I'm a huge fan of the Bontrager Hard case tires for commuter bikes. However, they can get on the spendy side.

Are you hitting up your used bike store? there is one in my neighborhood and they have bins and bins of used parts. Saddles, cranks, pedals, handlebars, cassets, brake calipers, etc. all on the cheap. Great resource for a person on a budget.

Verify your Comment

Previewing your Comment

This is only a preview. Your comment has not yet been posted.

Your comment could not be posted. Error type:
Your comment has been saved. Comments are moderated and will not appear until approved by the author. Post another comment

The letters and numbers you entered did not match the image. Please try again.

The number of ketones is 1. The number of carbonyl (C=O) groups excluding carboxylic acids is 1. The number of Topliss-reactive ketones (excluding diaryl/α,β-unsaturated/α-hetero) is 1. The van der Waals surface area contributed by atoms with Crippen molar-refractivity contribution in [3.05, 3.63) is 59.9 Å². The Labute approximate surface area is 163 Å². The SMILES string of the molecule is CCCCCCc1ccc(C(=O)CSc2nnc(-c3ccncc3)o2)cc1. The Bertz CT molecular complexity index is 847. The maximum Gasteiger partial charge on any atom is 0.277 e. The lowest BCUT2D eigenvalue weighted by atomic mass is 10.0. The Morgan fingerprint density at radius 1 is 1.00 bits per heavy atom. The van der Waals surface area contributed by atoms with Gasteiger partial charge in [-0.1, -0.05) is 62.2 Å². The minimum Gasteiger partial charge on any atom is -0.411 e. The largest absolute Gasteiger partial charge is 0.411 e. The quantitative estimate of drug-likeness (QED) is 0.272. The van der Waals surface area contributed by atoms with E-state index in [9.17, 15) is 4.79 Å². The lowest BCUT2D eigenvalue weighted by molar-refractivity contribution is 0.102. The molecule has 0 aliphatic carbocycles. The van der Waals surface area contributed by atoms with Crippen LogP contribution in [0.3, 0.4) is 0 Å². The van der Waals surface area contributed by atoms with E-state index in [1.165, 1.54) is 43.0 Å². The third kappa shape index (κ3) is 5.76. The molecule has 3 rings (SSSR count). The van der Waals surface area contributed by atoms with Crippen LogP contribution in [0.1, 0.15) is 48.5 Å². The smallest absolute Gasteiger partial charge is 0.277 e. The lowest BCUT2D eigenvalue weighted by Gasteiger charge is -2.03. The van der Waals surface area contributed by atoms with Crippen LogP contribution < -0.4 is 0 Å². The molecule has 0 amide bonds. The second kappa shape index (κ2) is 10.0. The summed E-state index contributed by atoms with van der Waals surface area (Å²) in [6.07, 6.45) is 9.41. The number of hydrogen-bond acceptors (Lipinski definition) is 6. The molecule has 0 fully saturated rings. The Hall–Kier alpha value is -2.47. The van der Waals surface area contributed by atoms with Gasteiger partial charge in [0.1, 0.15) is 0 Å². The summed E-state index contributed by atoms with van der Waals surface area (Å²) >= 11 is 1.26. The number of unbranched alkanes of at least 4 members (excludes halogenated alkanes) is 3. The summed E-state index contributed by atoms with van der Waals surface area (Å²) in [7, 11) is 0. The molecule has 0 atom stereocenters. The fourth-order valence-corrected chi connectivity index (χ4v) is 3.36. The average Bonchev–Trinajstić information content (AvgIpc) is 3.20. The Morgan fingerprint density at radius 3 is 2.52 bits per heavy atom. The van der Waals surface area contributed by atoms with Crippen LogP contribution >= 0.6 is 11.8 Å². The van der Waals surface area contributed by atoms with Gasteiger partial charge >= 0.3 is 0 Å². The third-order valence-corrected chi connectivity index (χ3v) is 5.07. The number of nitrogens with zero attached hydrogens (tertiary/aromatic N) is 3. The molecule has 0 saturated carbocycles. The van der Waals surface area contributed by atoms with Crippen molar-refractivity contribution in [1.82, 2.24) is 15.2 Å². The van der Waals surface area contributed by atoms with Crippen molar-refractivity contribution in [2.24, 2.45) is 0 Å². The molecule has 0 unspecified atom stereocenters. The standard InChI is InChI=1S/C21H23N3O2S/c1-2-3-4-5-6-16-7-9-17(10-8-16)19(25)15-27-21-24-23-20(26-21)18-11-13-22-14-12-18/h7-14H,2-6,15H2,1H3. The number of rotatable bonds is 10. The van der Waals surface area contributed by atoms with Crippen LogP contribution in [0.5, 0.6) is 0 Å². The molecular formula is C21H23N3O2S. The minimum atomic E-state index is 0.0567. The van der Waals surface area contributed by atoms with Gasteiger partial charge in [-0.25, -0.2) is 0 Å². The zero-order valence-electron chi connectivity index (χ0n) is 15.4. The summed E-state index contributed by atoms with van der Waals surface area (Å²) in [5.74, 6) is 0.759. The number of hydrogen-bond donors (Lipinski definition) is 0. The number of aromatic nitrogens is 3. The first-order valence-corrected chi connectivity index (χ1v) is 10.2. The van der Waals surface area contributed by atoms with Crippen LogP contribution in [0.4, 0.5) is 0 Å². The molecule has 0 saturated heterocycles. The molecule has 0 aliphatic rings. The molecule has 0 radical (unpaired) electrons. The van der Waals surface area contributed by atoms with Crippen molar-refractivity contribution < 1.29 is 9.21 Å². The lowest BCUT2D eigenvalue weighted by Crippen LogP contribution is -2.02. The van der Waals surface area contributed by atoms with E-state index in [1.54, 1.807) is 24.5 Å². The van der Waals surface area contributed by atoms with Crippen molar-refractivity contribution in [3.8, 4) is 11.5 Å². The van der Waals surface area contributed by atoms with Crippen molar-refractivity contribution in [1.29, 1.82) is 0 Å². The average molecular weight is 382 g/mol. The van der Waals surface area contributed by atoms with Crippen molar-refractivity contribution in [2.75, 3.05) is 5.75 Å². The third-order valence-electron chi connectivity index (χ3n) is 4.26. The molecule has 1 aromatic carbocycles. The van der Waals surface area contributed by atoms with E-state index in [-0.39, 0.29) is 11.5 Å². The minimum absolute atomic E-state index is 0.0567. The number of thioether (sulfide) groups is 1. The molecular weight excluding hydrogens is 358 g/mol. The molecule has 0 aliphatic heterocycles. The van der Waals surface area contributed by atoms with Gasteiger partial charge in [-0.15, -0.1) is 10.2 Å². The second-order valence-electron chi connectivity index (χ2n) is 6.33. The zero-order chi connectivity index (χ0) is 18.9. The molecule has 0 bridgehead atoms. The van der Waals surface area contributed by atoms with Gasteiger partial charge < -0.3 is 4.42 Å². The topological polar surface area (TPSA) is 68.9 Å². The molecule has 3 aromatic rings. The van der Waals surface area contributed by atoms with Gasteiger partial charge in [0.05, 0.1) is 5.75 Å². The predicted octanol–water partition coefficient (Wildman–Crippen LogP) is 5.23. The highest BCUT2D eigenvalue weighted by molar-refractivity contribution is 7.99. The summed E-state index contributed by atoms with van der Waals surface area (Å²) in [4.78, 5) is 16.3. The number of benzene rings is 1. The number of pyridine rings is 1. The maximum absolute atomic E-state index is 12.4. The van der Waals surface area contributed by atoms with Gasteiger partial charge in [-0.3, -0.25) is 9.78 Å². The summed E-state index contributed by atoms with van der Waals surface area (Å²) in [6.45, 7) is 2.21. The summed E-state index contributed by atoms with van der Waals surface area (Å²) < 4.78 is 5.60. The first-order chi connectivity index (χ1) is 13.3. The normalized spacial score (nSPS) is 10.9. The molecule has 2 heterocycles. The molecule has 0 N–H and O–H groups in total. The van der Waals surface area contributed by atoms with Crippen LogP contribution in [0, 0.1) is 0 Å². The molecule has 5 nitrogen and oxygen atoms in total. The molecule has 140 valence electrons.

As a final step before posting your comment, enter the letters and numbers you see in the image below. This prevents automated programs from posting comments.

Having trouble reading this image? View an alternate.


Post a comment

Comments are moderated, and will not appear until the author has approved them.

Your Information

(Name is required. Email address will not be displayed with the comment.)


Enter your email address:

Delivered by FeedBurner

Cool Stuff

insert title insert title insert title insert title
Blog powered by Typepad
BikeHacks Flickr Pool

Roy Tanck's Flickr Widget requires Flash Player 9 or better.

Get this widget at roytanck.com
Rent a Bike in Central Park Click Here